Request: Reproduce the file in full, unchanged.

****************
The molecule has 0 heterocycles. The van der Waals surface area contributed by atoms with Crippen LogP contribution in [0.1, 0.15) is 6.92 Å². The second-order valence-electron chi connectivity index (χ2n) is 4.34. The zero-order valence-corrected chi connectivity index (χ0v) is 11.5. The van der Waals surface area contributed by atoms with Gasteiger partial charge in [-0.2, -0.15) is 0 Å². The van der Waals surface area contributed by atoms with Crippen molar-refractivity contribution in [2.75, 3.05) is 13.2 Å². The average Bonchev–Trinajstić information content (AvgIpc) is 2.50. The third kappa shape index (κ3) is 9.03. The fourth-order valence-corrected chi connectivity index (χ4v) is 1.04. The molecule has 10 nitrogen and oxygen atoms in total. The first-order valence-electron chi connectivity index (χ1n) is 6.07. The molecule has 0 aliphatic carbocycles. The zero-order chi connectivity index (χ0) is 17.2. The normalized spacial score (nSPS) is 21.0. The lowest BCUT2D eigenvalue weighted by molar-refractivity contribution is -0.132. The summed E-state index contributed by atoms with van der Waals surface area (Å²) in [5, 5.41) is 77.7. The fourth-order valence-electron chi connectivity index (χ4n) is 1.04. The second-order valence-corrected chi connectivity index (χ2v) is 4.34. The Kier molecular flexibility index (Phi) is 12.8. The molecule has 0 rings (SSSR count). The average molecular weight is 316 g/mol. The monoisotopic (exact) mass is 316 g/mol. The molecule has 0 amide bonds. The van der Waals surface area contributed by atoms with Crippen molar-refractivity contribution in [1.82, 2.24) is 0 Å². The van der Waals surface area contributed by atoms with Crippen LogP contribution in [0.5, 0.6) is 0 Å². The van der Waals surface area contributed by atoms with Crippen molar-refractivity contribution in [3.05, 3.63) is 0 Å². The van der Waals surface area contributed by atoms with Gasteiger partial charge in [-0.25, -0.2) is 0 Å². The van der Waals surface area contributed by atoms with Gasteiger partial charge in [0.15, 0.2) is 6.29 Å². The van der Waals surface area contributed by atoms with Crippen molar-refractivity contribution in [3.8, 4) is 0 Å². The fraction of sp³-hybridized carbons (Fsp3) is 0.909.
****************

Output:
The molecule has 0 heterocycles. The van der Waals surface area contributed by atoms with Crippen LogP contribution in [0.1, 0.15) is 6.92 Å². The second-order valence-electron chi connectivity index (χ2n) is 4.34. The zero-order valence-corrected chi connectivity index (χ0v) is 11.5. The van der Waals surface area contributed by atoms with Gasteiger partial charge in [-0.2, -0.15) is 0 Å². The van der Waals surface area contributed by atoms with Crippen molar-refractivity contribution in [2.75, 3.05) is 13.2 Å². The average Bonchev–Trinajstić information content (AvgIpc) is 2.50. The third kappa shape index (κ3) is 9.03. The fourth-order valence-corrected chi connectivity index (χ4v) is 1.04. The molecule has 10 nitrogen and oxygen atoms in total. The first-order valence-electron chi connectivity index (χ1n) is 6.07. The molecule has 0 aliphatic carbocycles. The zero-order chi connectivity index (χ0) is 17.2. The normalized spacial score (nSPS) is 21.0. The lowest BCUT2D eigenvalue weighted by molar-refractivity contribution is -0.132. The summed E-state index contributed by atoms with van der Waals surface area (Å²) in [5, 5.41) is 77.7. The fourth-order valence-electron chi connectivity index (χ4n) is 1.04. The second-order valence-corrected chi connectivity index (χ2v) is 4.34. The Kier molecular flexibility index (Phi) is 12.8. The molecule has 0 rings (SSSR count). The average molecular weight is 316 g/mol. The monoisotopic (exact) mass is 316 g/mol. The molecule has 0 amide bonds. The van der Waals surface area contributed by atoms with Crippen molar-refractivity contribution in [1.82, 2.24) is 0 Å². The van der Waals surface area contributed by atoms with Crippen LogP contribution in [0.5, 0.6) is 0 Å². The van der Waals surface area contributed by atoms with Crippen molar-refractivity contribution in [3.05, 3.63) is 0 Å². The van der Waals surface area contributed by atoms with Gasteiger partial charge in [-0.25, -0.2) is 0 Å². The van der Waals surface area contributed by atoms with Gasteiger partial charge in [0.15, 0.2) is 6.29 Å². The van der Waals surface area contributed by atoms with Crippen molar-refractivity contribution in [3.8, 4) is 0 Å². The fraction of sp³-hybridized carbons (Fsp3) is 0.909.